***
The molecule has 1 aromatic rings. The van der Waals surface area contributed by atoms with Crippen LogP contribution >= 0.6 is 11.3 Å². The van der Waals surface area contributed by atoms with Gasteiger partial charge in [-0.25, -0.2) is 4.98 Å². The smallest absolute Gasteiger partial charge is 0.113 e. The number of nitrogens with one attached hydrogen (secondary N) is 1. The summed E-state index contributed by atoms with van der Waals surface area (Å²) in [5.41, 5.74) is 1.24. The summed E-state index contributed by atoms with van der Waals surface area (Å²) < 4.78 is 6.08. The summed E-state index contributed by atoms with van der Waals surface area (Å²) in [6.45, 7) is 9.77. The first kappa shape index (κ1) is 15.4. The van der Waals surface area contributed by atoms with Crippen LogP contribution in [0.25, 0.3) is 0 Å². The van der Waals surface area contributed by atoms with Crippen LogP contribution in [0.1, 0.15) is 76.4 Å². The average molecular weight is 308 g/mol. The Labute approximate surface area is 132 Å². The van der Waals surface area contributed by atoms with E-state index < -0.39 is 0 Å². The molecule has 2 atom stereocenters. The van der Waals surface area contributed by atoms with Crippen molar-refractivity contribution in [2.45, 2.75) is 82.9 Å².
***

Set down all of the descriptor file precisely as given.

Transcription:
The molecule has 1 aromatic rings. The van der Waals surface area contributed by atoms with Crippen LogP contribution >= 0.6 is 11.3 Å². The van der Waals surface area contributed by atoms with Gasteiger partial charge in [-0.25, -0.2) is 4.98 Å². The smallest absolute Gasteiger partial charge is 0.113 e. The number of nitrogens with one attached hydrogen (secondary N) is 1. The summed E-state index contributed by atoms with van der Waals surface area (Å²) in [5.41, 5.74) is 1.24. The summed E-state index contributed by atoms with van der Waals surface area (Å²) < 4.78 is 6.08. The summed E-state index contributed by atoms with van der Waals surface area (Å²) in [6.45, 7) is 9.77. The first kappa shape index (κ1) is 15.4. The van der Waals surface area contributed by atoms with Crippen LogP contribution in [0.25, 0.3) is 0 Å². The van der Waals surface area contributed by atoms with Crippen LogP contribution in [0.1, 0.15) is 76.4 Å². The average molecular weight is 308 g/mol. The Labute approximate surface area is 132 Å². The van der Waals surface area contributed by atoms with E-state index < -0.39 is 0 Å². The molecule has 2 atom stereocenters. The van der Waals surface area contributed by atoms with Crippen molar-refractivity contribution in [2.45, 2.75) is 82.9 Å².